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Author Topic: Seeking advice regarding EWQL libraries  (Read 17721 times)
simonlife
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« on: January 26, 2010, 02:42:06 PM »

Hi all, my first post here.  I'm a beginning composer (horn player and pianist by training) and am starting to familiarize myself with some of the common composition tools.  I am looking at the EWQL symphonic sound sets and have a few questions about them.

I wanted to know what people's thoughts are on the different packages of EWQL: silver, gold, platinum, complete composers collection.  I am wondering for example, what the expressive capabilities of the silver edition are (versus gold, since I am a newbie at this), or if maybe I should just shell out for something more comprehensive so I'm not limited in the future.

Although I am quite new to all of this, I'm confident the kind of sound I want to produce is that of a large, Romantic symphony orchestra.  As a result, I was hoping for a full range of brass/wind articulations, percussion, string textures, etc.  Does anyone have experience with the lower-end SKUs of EWQL or know where my money is best spent?  I feel like I may have answered my own question here, but I wanted to get some advice. =)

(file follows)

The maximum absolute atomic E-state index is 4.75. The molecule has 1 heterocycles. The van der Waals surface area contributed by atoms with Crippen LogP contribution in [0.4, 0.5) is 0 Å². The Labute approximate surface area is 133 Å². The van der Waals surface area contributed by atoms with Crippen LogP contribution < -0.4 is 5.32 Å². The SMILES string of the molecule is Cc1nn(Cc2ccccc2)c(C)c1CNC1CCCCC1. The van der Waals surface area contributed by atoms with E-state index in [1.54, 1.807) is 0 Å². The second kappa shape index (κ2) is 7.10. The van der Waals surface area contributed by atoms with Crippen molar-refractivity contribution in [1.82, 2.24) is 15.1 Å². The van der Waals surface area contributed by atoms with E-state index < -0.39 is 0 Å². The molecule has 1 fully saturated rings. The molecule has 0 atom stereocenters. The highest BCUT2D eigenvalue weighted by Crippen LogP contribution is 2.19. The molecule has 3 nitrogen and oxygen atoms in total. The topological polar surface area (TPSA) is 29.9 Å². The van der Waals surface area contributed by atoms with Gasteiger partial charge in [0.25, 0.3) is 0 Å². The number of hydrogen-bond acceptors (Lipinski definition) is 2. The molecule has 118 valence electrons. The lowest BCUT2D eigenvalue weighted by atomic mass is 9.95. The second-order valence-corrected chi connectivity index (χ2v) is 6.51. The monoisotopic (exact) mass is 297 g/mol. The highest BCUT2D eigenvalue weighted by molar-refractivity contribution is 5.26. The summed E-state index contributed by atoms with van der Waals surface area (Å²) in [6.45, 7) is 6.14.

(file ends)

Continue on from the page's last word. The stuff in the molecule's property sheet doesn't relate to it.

For now, I am composing on a modest 2008 Macbook Pro with Sibelius 6.

Thanks in advance!
Alex
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MaxLeonhart
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« Reply #1 on: January 27, 2010, 03:51:36 AM »

Hey man!
Welcome to the forum.
First of all, let me just say that I'm just another beginner, like you, so my advice isn't really the best one you can get around here. That said, I have been working with EWQL for some months now, so I guess it won't hurt to answer your quesntion Smiley

Ok, so - I have tried both silver and gold and I can say that if you're serious about composing, go for the gold version. It has more instruments and can produce much better sounds. Go check the samples at www.soundsonline.com or give a listen to my topic around here somewhere. Anyway, I heard platinum version is even better, but alas, I don't have first hand experience with it...